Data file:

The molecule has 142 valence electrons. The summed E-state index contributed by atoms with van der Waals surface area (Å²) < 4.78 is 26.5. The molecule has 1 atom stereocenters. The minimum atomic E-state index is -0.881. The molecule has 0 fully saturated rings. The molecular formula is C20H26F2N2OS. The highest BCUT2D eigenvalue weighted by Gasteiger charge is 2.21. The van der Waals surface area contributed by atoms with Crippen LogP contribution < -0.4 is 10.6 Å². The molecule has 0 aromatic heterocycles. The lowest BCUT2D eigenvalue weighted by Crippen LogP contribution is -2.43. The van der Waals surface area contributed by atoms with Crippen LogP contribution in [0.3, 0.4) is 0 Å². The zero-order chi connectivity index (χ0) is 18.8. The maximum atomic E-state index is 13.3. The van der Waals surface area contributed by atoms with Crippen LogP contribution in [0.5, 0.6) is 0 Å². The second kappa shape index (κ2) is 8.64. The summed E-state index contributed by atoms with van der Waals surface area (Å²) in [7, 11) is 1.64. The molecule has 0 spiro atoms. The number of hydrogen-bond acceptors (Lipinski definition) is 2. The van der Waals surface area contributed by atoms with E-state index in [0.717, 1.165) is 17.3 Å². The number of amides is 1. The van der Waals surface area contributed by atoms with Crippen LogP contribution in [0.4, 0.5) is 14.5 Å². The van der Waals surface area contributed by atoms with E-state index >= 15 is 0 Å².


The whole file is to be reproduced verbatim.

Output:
The molecule has 142 valence electrons. The summed E-state index contributed by atoms with van der Waals surface area (Å²) < 4.78 is 26.5. The molecule has 1 atom stereocenters. The minimum atomic E-state index is -0.881. The molecule has 0 fully saturated rings. The molecular formula is C20H26F2N2OS. The highest BCUT2D eigenvalue weighted by Gasteiger charge is 2.21. The van der Waals surface area contributed by atoms with Crippen LogP contribution < -0.4 is 10.6 Å². The molecule has 0 aromatic heterocycles. The lowest BCUT2D eigenvalue weighted by Crippen LogP contribution is -2.43. The van der Waals surface area contributed by atoms with Crippen LogP contribution in [0.3, 0.4) is 0 Å². The zero-order chi connectivity index (χ0) is 18.8. The maximum atomic E-state index is 13.3. The van der Waals surface area contributed by atoms with Crippen LogP contribution in [0.5, 0.6) is 0 Å². The second kappa shape index (κ2) is 8.64. The summed E-state index contributed by atoms with van der Waals surface area (Å²) in [7, 11) is 1.64. The molecule has 0 spiro atoms. The number of hydrogen-bond acceptors (Lipinski definition) is 2. The van der Waals surface area contributed by atoms with E-state index in [0.717, 1.165) is 17.3 Å². The number of amides is 1. The van der Waals surface area contributed by atoms with Crippen LogP contribution in [0.4, 0.5) is 14.5 Å². The van der Waals surface area contributed by atoms with E-state index >= 15 is 0 Å².